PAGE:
I may have had a problem with one or two scenes with “THE SHADOW RIDERS”. And yes, I found the Civil War background for one of the major characters a bit confusing. Otherwise, I really enjoyed the movie. I enjoyed it when I first saw it as a kid, many years ago on television. And my recent viewing only confirmed that my feelings about the production has not really changed one whit. Director Andrew V. McLeglen, screenwriter Jim Byrnes and a cast led by Sam Elliot and Tom Selleck continued to make this movie a joy to watch.

“WESTWARD HO!”: Part Two – “THE WAY WEST”

the-way-west

Below is Part Two to my article about Hollywood’s depiction about the westward migration via wagon trains in 19th century United States. It focuses upon the 1967 movie, “”:

 

“WESTWARD HO!”: Part Two – “THE WAY WEST” (1967)

I. Introduction

Based upon A.B. Guthrie Jr.’s 1949 novel, “THE WAY WEST” told the story of a large wagon train’s journey to Oregon in 1843. The wagon train is led by a widowed former U.S. Senator named William Tadlock (Kirk Douglas). A former mountain man named Dick Summers (Robert Mitchum) is hired as the wagon party’s guide and among the last to join the train is farmer Lije Evans (Richard Widmark), his wife Rebecca (Lola Albright)and their 16 year-old son Brownie (Michael McGreevey); who were living near Independence when the wagon train was being formed.

During the journey to Oregon, the movie introduced audiences with the other members of the wagon train. They included a family from Georgia named the McBees (Harry Carey Jr., Connie Sawyer and Sally Field), and the recently married Johnnie and Amanda Mack (Mike Witney and Katherine Justice). Personal friendships and animosities flourished during the 2,000 miles journey. Summers managed to befriend both Lije and Brownie Evans. The latter fell in love with the McBees’ extroverted daughter Mercy, who developed a crush on Johnnie Mack. The latter had difficulty consummating his marriage with a sexually unresponsive wife. Frustrated, Mack turned to Mercy for a brief tryst. Senator Tadlock proved to be an intimidating, yet manipulative leader. Only two people dared to question his decisions – Summers and Lije. Especially the latter. Although willing to question Tadlock’s leadership, Lije was reluctant to replace him as the wagon party’s new leader.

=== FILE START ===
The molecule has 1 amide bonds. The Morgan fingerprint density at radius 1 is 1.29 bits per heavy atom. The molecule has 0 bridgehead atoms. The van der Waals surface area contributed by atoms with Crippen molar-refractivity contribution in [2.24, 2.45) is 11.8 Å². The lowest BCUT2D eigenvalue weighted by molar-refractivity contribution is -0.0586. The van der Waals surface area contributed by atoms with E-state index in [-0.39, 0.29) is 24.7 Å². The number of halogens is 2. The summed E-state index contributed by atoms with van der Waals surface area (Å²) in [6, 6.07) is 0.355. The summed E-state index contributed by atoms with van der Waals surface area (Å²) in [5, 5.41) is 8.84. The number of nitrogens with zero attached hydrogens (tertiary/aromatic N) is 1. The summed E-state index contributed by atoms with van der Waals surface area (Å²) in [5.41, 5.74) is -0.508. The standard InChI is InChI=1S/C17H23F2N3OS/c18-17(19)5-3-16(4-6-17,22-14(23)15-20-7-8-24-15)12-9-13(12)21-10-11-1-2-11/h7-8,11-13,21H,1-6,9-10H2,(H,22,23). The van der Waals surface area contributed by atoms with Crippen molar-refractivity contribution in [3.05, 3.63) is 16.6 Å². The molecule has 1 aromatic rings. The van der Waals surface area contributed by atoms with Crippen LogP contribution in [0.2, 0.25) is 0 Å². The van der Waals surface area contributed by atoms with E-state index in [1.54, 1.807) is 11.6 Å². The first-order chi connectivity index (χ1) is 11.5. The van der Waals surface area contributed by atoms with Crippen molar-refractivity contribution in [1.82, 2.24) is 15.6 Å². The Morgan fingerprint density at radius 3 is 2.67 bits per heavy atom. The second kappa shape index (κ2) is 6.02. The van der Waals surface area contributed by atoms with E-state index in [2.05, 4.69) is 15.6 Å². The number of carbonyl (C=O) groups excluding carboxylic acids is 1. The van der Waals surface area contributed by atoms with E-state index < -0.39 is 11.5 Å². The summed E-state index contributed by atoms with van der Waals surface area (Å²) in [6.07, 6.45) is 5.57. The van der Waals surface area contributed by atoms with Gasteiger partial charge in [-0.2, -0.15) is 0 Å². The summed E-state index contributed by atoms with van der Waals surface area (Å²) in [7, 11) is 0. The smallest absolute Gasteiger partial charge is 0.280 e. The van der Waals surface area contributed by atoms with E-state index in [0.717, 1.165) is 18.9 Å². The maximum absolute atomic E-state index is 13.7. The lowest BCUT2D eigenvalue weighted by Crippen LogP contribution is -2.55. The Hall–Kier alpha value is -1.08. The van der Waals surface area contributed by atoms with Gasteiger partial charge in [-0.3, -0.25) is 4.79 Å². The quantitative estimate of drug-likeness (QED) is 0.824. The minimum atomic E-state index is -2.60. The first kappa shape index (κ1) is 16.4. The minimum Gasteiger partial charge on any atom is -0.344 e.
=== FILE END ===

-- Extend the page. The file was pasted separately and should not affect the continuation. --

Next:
“THE WAY WEST” received a good deal of negative criticisms. It has also been compared to “HOW THE WEST WAS WON” to its detriment. I plan to write a review of “THE WAY WEST” in the future.  But right now, I am more interested in how the movie fared in regard to historical accuracy.

II. History vs. Hollywood